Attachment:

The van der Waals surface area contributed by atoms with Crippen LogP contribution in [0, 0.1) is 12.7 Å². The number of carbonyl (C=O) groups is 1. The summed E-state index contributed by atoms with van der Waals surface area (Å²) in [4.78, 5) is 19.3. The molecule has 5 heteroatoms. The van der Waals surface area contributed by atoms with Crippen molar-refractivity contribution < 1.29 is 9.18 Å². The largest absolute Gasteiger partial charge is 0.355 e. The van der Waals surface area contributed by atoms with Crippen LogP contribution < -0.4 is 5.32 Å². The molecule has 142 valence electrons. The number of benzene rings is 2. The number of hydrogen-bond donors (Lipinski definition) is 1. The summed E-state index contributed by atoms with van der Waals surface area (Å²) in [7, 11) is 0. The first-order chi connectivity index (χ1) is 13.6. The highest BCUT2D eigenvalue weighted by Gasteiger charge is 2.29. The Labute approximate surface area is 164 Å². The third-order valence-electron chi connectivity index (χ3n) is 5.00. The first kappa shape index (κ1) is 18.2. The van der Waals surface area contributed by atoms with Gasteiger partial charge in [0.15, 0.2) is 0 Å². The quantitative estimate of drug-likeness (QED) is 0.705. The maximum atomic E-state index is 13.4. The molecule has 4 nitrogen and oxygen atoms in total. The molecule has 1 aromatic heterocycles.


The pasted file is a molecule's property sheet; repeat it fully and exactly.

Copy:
The van der Waals surface area contributed by atoms with Crippen LogP contribution in [0, 0.1) is 12.7 Å². The number of carbonyl (C=O) groups is 1. The summed E-state index contributed by atoms with van der Waals surface area (Å²) in [4.78, 5) is 19.3. The molecule has 5 heteroatoms. The van der Waals surface area contributed by atoms with Crippen molar-refractivity contribution < 1.29 is 9.18 Å². The largest absolute Gasteiger partial charge is 0.355 e. The van der Waals surface area contributed by atoms with Crippen LogP contribution < -0.4 is 5.32 Å². The molecule has 142 valence electrons. The number of benzene rings is 2. The number of hydrogen-bond donors (Lipinski definition) is 1. The summed E-state index contributed by atoms with van der Waals surface area (Å²) in [7, 11) is 0. The first-order chi connectivity index (χ1) is 13.6. The highest BCUT2D eigenvalue weighted by Gasteiger charge is 2.29. The Labute approximate surface area is 164 Å². The third-order valence-electron chi connectivity index (χ3n) is 5.00. The first kappa shape index (κ1) is 18.2. The van der Waals surface area contributed by atoms with Gasteiger partial charge in [0.15, 0.2) is 0 Å². The quantitative estimate of drug-likeness (QED) is 0.705. The maximum atomic E-state index is 13.4. The molecule has 4 nitrogen and oxygen atoms in total. The molecule has 1 aromatic heterocycles.